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Title: A report on the use of pesticides at two Hampshire watercress farms
Author: National Rivers Authority Southern Region
Document Type: Monograph
The watercress industry uses a variety of crop protection products to control pest and fungal problems. Malathion, a broad spectrum, contact organophosphorus insecticide is sprayed for general insect control. Dimethoate, a contact and systemic organophosphorus insecticide, controls aphids, flea beetles and midges, again by spraying. In addition, the fungicides benomyl, and mancozeb with metalaxyl, are incorporated into compost used for seedling cultivation in order to control damping off and rhizoctonia respectively. Use of pesticides is carefully regulated by the Food and Environment Protection Act (1985). Only approved compounds may be used, and then only under the conditions and for the purposes specified on the approved product label. Allowance is made, however, for use on other crops by means of an Off Label Approval (OLA) which is usually granted for a specified time period. The pesticides malathion and dimethoate, together with the three fungicides, were granted off label approval by MAFF until September 1990 subject to various restrictions. After the expiry of this approval, crops sprayed in the course of this investigation were subsequently destroyed. The watercress industry feels that continued use of these products is essential to their operation. It was agreed that a study would be carried out by the National Rivers Authority, in conjunction with Hampshire Watercress Ltd. The objective was to determine whether significant levels of malathion and dimethoate are detectable in the receiving water downstream of the cress beds after spraying, and whether the macroinvertebrate populations of the river are affected. This report details the results of the investigation.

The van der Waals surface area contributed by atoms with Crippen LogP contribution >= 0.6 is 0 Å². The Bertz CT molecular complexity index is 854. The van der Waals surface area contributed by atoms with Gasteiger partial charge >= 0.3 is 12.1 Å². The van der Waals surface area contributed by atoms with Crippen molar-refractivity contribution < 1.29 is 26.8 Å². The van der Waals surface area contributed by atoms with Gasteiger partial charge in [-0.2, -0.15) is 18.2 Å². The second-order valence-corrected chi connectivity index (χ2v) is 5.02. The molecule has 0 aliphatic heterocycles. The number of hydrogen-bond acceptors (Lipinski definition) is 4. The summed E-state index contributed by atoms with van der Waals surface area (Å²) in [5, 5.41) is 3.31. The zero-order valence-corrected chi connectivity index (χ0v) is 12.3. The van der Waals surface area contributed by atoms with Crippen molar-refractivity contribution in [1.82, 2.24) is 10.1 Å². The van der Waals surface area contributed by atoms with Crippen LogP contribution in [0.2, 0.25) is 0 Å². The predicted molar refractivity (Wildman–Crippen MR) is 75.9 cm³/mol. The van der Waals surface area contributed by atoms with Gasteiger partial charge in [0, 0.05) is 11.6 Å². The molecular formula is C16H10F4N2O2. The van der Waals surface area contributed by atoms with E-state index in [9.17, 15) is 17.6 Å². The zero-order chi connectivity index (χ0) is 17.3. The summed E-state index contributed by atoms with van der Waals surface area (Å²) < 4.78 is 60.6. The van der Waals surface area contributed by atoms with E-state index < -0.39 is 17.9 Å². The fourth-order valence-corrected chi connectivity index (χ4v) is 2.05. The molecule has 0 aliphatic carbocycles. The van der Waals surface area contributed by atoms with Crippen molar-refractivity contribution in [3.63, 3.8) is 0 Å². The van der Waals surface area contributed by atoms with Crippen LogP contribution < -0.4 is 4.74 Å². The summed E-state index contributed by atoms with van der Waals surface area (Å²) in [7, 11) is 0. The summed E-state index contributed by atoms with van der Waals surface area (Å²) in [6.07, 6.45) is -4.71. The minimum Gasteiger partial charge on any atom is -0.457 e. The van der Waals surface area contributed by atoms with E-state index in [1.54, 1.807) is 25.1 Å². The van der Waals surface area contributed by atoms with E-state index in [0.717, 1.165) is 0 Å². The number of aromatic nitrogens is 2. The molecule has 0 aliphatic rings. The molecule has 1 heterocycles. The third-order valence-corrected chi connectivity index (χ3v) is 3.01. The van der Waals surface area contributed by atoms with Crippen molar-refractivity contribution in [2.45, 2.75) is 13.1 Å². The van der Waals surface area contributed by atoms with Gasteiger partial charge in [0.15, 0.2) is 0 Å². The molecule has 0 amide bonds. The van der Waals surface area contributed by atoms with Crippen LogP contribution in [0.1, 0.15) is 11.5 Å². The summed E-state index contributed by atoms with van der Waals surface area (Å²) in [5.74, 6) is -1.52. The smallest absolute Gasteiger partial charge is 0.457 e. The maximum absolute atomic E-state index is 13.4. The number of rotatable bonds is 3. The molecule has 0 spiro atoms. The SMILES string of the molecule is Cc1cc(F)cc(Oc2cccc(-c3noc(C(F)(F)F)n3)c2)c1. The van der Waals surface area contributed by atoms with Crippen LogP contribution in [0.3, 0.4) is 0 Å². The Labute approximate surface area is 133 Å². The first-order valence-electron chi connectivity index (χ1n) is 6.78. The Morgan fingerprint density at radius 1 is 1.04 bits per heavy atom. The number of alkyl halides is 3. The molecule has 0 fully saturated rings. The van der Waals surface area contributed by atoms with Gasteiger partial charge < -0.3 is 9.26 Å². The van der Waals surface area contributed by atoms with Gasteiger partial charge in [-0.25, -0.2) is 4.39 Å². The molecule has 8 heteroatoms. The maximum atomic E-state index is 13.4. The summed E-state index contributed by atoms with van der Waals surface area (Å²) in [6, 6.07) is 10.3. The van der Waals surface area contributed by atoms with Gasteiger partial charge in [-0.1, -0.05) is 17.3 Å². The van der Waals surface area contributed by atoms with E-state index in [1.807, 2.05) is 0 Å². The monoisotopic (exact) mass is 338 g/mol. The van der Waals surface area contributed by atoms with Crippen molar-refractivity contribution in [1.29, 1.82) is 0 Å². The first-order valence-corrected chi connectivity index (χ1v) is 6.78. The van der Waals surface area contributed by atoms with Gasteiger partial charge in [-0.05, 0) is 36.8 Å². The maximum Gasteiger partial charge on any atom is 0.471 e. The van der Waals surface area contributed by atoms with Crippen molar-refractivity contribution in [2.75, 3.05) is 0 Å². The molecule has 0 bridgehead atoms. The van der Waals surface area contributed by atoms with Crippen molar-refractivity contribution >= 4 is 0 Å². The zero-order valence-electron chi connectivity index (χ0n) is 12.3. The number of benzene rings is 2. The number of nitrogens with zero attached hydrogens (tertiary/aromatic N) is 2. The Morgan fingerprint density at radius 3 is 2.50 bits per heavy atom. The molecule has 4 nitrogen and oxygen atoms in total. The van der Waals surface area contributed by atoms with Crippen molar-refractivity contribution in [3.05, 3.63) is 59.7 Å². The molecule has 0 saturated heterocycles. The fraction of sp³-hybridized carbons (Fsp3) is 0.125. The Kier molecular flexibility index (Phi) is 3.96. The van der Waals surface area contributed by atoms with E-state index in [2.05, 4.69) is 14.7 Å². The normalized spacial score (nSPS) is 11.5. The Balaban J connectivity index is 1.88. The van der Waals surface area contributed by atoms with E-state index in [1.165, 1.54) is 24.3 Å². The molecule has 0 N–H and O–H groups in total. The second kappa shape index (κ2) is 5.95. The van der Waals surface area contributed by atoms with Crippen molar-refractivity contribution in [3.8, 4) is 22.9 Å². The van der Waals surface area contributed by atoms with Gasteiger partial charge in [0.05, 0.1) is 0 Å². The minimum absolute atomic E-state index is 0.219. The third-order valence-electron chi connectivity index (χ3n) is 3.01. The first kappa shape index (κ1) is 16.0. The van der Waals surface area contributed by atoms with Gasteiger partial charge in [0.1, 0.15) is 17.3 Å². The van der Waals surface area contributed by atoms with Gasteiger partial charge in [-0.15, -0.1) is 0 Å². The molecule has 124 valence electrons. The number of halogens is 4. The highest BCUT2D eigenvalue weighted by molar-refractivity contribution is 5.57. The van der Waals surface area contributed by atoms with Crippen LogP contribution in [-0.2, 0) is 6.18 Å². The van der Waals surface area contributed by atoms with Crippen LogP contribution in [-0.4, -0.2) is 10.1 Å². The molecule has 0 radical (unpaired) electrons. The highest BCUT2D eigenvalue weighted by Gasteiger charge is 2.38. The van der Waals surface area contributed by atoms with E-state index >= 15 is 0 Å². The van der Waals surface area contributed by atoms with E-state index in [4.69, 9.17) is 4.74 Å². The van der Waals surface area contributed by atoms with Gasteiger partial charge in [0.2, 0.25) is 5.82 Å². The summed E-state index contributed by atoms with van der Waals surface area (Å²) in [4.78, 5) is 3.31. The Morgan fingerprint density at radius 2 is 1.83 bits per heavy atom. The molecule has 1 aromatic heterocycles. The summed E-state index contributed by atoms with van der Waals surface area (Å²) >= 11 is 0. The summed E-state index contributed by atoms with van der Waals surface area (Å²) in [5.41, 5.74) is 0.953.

Publisher: National Rivers Authority
Publication Date: 1991
Publication Place: Worthing
Subject Keywords: PesticidesAgricultureFarmsRegulations
Geographic Keywords: Hampshire
Extent: 49
Total file downloads: 284

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